This is a repost of a blog I did about a year ago. I decided to repost it because I wrote this early on in my exposure to comic books and graphic novels and because, as you will read, it features my favorite actor of all time.
When I told a friend I was reading Rumble Fish by S.E. Hinton, he brought to my attention that it was also a movie and the movie happened to have Nicolas Cage in it. I highly dislike Nicolas Cage and I think my friend likes to bring up his name as much as possible just to annoy me. (why would anyone EVER want to do that? He must have a death wish.)
But I actually appreciated it this time. It has been interesting to read about the movie in which Cage plays the minor role of Smokey Bennett. It was also brought to my attention that Nick Cage isn't Nick Cage at all, but Nicolas Kim Copula. I remember vaguely hearing in the past, since he is the nephew of Francis Ford Copula. Who happen to direct Rumble Fish and The Outsiders. Cage was asked to help out his uncle during the audition process and ended up getting his role from it. It was his 4th movie (including a bit role in The Outsiders.) So, what happened to Nicolas Kim Copula? He noticed that people treated him differently because of his last name and changed it. He named himself after the comic book hero Luke Cage. Luke Cage is Power Man, a Marvel Comic and one of the first African-American to have his own comic book series. He possesses superhuman strength and stamina. He is also highly resistant to physical injury.
But Luke Cage/Power Man is just the first of many comic book tie-ins for the Mr. Cage, who considers comic books a type of modern day mythology. And I sort of like that assessment. The friend who brought this to my attention in the first place called him a nerd (the friend is just deflecting truth about himself!) but I really like this idea of mythology (Tolkien felt the same about his own works). And comic books are becoming more mainstream and more credible as pieces of literature.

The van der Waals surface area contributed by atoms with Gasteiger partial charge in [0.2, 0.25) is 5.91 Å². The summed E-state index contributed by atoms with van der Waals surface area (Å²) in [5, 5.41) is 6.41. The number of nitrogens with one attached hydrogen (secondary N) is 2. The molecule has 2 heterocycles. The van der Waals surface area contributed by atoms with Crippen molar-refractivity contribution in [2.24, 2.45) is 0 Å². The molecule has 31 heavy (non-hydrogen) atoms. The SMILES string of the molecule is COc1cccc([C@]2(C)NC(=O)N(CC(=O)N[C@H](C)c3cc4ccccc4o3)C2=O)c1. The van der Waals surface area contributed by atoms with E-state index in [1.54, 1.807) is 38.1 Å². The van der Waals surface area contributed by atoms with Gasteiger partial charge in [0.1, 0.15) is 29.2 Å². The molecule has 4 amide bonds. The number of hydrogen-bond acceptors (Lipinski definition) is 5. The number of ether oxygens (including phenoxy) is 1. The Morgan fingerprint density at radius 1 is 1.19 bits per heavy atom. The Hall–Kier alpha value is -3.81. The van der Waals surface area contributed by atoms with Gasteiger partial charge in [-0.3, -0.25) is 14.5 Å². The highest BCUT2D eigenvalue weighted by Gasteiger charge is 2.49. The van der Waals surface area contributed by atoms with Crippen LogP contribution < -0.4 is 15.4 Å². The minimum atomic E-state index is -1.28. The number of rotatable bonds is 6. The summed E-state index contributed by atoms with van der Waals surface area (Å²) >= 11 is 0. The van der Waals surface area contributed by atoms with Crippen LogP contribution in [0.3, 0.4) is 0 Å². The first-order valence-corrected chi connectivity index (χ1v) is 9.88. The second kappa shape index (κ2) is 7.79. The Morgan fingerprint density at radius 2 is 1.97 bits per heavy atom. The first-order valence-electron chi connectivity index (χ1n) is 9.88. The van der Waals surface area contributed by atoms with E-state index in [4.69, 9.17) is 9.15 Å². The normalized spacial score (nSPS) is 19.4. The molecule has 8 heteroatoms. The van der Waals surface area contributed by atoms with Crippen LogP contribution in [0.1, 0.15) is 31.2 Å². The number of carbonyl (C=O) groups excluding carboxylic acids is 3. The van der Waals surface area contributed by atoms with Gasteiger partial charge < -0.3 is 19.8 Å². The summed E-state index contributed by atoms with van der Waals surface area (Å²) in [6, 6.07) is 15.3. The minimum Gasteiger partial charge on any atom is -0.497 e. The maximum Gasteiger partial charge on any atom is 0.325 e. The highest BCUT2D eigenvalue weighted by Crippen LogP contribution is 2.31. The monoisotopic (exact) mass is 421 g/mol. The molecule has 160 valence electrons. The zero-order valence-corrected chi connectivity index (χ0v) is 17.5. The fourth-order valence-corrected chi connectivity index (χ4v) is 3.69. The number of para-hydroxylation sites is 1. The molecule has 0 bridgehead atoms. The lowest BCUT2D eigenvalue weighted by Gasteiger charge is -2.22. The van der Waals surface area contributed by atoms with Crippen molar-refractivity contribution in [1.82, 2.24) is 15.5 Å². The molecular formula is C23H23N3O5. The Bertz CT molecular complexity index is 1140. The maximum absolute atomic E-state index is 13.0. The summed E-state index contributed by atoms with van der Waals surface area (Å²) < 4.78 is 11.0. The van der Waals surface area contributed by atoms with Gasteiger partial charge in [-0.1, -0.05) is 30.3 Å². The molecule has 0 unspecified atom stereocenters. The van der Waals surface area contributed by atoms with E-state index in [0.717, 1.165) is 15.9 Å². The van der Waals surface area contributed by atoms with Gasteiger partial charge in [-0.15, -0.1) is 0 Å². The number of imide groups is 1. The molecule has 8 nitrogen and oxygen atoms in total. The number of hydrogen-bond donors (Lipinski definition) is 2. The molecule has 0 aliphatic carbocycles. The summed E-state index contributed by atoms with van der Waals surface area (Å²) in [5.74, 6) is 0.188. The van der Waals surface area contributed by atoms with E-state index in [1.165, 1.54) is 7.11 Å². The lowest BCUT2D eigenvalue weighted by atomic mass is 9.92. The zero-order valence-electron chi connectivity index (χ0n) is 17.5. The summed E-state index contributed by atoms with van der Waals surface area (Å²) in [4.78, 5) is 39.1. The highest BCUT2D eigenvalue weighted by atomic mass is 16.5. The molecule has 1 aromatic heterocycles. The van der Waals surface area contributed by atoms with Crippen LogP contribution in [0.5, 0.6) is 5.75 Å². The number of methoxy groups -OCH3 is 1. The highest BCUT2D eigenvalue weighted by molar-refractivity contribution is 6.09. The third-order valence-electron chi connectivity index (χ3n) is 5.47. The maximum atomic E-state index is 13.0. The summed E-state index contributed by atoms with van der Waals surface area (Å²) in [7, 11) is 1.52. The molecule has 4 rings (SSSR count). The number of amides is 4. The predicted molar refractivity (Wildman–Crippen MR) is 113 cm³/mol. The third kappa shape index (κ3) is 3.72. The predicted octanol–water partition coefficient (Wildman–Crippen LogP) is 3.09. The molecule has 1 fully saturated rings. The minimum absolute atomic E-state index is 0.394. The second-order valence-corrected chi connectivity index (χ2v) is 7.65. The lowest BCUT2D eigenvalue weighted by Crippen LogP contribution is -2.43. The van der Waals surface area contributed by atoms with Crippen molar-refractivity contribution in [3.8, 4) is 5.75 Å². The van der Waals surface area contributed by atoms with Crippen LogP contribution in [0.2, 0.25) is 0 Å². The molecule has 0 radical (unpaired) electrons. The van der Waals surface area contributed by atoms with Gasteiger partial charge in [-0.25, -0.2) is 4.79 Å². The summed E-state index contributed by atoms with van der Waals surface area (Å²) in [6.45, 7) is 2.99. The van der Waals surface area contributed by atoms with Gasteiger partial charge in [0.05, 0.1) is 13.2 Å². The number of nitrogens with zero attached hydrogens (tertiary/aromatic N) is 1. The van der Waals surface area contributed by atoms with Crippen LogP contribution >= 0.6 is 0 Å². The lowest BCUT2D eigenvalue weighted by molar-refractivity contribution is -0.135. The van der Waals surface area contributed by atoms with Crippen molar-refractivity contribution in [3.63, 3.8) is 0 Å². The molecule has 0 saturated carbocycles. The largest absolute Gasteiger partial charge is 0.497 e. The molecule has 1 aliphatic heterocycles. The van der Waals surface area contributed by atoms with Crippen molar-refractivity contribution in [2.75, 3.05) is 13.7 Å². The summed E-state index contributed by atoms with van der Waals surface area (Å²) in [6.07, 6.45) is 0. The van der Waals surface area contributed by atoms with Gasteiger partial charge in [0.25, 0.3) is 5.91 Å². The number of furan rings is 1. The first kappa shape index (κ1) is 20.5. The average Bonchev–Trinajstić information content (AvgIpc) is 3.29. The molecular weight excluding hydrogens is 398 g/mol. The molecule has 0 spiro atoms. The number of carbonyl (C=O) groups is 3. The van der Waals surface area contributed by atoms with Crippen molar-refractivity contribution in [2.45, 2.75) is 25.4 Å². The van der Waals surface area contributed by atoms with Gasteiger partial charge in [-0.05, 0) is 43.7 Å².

In 2007 a Ghost Rider movie was released. Who did it star? Nicolas Cage. The ironic thing is that he has been a fan of the series for a long time. And every day his tattoo referencing it needed to be covered up. What a dream to play the role of one of your childhood heroes. He was quoted saying, "Oh yeah, absolutely. I enjoyed the image of the skull on fire when I was a boy and the mythology of it, the Faust-like storyline was so original for a Marvel comic book character." Instead of a "hard drinking and smoking bad ass" Johnny Blaze, Nicolas Cage decided to give him more depth. "I'm playing him more as someone who... made this deal and he's trying to avoid confronting it, anything he can do to keep it away from him". I have never seen the movie nor been a fan of the comic.
Have you? How did he succeed in his portrayal?
Cage has even created a comic book series with his son called Voodoo Child. He says that the series is different because it's "more spiritual than, say, a Superman or a Batman." He share that “Weston has always been a huge inspiration to me,” Cage said of his son. “He has been drawing comics since he was three.” Weston says he had tinkered with the idea for Voodoo Child since seeing hurricane damage in New Orleans, where he and his father lived part time for years. The first of the six-issue miniseries was published in July 2007. And finally, how big is Cage's comic book obsession? When his third wife Alice gave birth to a boy two years ago, the Cages named him Kal-el, which every comic-book addict knows was the name that Superman was given as a baby on the planet Krypton.
After all this I just wasted a good portion of my life researching an actor I don't particularly like and, well, actually enjoyed it! I have been interested in learning more about comics for some time but this idea of mythology has suddenly made it more approachable. So, we went from Rumble Fish to comic books, and it was an extremely interesting journey. Did I leave something out? Enlighten me!
For someone newly interest in comic books/graphic novels, where is a good place to start? Would you consider it representative as modern day mythology?